Floodwater entered the footprint of the 625-MW Sutton natural gas combined-cycle plant on September 21. Courtesy: Duke Energy

For now, “deliberate actions” are being taken to enhance energy security, reliability, and resilience as they relate to the effects of climate change—including integrating planning, energy technologies, and public-private partnerships. It adds: “Management of the myriad fuel storage challenges and their relation to climate change is a subject that would benefit from improved understanding.”

The report concludes that system flexibility, reliability, and resilience are generally being enhanced by the “growing adoption” of energy efficiency programs, demand response programs, transmission capacity increases, and microgrids with energy storage technologies. Yet, “much work remains to establish a climate-ready energy system that addresses present and future risks,” it says.

The issues the sector faces are wide and complex. For example, though the sector is increasing automation of energy systems—a factor that could help mitigate the impact of extreme weather—without appropriate preventative measures, it faces increased system vulnerabilities to cyberattacks and other systemic risks.

  1. The impacts of climate change have affected energy systems differently by region, but all regions will be affected by climate change.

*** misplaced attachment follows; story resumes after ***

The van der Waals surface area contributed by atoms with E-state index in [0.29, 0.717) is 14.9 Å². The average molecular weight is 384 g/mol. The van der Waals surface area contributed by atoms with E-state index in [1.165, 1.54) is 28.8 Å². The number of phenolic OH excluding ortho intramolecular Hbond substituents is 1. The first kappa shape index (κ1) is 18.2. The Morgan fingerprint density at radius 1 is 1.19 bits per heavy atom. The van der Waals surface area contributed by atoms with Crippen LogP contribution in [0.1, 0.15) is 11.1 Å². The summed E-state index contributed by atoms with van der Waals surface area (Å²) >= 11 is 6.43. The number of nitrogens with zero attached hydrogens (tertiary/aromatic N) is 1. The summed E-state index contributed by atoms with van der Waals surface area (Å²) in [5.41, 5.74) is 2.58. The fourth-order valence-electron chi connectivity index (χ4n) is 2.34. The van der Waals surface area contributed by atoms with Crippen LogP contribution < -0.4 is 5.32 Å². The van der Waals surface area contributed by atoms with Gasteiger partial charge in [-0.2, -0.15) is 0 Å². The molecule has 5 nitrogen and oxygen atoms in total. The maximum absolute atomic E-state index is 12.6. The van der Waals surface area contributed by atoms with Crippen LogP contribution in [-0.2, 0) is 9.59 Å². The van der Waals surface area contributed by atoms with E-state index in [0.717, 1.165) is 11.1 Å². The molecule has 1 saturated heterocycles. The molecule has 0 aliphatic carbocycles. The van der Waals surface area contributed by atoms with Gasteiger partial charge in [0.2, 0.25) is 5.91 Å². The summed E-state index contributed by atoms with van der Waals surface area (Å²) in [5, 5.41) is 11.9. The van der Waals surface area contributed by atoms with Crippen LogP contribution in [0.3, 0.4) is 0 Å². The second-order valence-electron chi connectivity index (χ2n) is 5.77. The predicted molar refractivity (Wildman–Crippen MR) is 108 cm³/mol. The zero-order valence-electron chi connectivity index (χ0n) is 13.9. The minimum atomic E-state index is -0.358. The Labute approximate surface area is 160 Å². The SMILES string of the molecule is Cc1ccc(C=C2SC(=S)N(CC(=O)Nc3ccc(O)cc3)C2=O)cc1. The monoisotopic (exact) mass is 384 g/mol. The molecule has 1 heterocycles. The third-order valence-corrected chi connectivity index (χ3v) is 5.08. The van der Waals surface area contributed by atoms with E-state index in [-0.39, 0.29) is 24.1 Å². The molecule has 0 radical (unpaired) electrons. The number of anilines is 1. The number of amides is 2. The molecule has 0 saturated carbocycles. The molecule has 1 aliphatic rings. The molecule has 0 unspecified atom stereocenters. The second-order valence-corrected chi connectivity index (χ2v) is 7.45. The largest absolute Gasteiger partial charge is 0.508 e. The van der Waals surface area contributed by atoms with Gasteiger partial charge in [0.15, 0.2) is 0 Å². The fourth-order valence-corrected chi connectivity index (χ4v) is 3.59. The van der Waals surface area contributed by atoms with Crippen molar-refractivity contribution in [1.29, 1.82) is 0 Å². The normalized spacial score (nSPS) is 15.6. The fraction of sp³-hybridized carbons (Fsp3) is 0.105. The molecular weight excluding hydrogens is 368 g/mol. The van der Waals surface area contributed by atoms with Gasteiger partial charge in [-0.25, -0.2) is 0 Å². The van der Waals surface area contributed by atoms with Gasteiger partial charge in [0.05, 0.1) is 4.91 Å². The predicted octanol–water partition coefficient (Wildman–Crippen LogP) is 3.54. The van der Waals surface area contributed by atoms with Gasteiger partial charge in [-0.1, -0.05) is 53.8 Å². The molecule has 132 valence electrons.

Hurricanes of greater intensity and rising sea levels pose an increased risk of damage on electrical, natural gas, and petroleum infrastructure along the East and Gulf Coasts, and disruptions from these facilities will have national implications. Rising sea levels and extreme weather could also have implications for Hawaii. The Northeast and Midwest, meanwhile, face more frequent and intense “extreme precipitation events,” which could increase the risk of floods for coastal and inland energy infrastructure.

Potential impacts from extreme weather and climate change. Source: Fourth National Climate Assessment (NCA4)

  1. Climate change unsheathes a double-edged sword for the power sector.

For the power sector, the changes pose both opportunity and threat. The sector is already seeing increased electrification of other sectors—such as telecommunications, transportation (including electric vehicles), banking and finance, healthcare, emergency response, and manufacturing. But temperatures are now also rising in all regions, it says.

By 2040, temperature increases alone are expected to drive a rise in annual electricity demand by 3% to 9% under the higher scenario, and 2% to 7% under the lower scenario. That could necessitate “the construction of up to 25% more power plant capacity by 2040, compared to a scenario without a warming climate.” Meanwhile, despite efficiency gains, by 2040, residential and commercial electricity expenditures nationwide are projected to increase by 6% to 18% under a higher scenario, 4% to 15% under a lower scenario, and 4% to 12% under an even lower scenario.